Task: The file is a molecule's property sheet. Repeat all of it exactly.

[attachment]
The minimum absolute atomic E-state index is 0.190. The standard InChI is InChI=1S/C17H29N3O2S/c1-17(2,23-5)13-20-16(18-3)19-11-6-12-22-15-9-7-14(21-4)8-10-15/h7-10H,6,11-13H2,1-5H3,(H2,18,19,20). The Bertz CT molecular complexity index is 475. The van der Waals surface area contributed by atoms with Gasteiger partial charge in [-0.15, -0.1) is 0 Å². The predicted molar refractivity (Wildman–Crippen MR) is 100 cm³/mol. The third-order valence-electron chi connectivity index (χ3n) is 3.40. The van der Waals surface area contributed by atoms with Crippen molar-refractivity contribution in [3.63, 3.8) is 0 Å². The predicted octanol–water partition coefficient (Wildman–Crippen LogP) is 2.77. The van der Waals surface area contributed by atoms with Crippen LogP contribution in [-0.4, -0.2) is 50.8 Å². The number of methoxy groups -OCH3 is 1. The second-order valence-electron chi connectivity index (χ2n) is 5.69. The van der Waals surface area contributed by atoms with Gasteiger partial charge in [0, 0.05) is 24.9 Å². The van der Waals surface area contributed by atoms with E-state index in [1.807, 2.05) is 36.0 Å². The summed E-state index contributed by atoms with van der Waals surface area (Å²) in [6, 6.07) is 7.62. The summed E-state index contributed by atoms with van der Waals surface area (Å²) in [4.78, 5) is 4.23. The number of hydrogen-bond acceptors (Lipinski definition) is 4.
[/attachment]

The minimum absolute atomic E-state index is 0.190. The standard InChI is InChI=1S/C17H29N3O2S/c1-17(2,23-5)13-20-16(18-3)19-11-6-12-22-15-9-7-14(21-4)8-10-15/h7-10H,6,11-13H2,1-5H3,(H2,18,19,20). The Bertz CT molecular complexity index is 475. The van der Waals surface area contributed by atoms with Gasteiger partial charge in [-0.15, -0.1) is 0 Å². The predicted molar refractivity (Wildman–Crippen MR) is 100 cm³/mol. The third-order valence-electron chi connectivity index (χ3n) is 3.40. The van der Waals surface area contributed by atoms with Crippen molar-refractivity contribution in [3.63, 3.8) is 0 Å². The predicted octanol–water partition coefficient (Wildman–Crippen LogP) is 2.77. The van der Waals surface area contributed by atoms with Crippen LogP contribution in [-0.4, -0.2) is 50.8 Å². The number of methoxy groups -OCH3 is 1. The second-order valence-electron chi connectivity index (χ2n) is 5.69. The van der Waals surface area contributed by atoms with Gasteiger partial charge in [0, 0.05) is 24.9 Å². The van der Waals surface area contributed by atoms with E-state index in [1.807, 2.05) is 36.0 Å². The summed E-state index contributed by atoms with van der Waals surface area (Å²) in [6, 6.07) is 7.62. The summed E-state index contributed by atoms with van der Waals surface area (Å²) in [4.78, 5) is 4.23. The number of hydrogen-bond acceptors (Lipinski definition) is 4.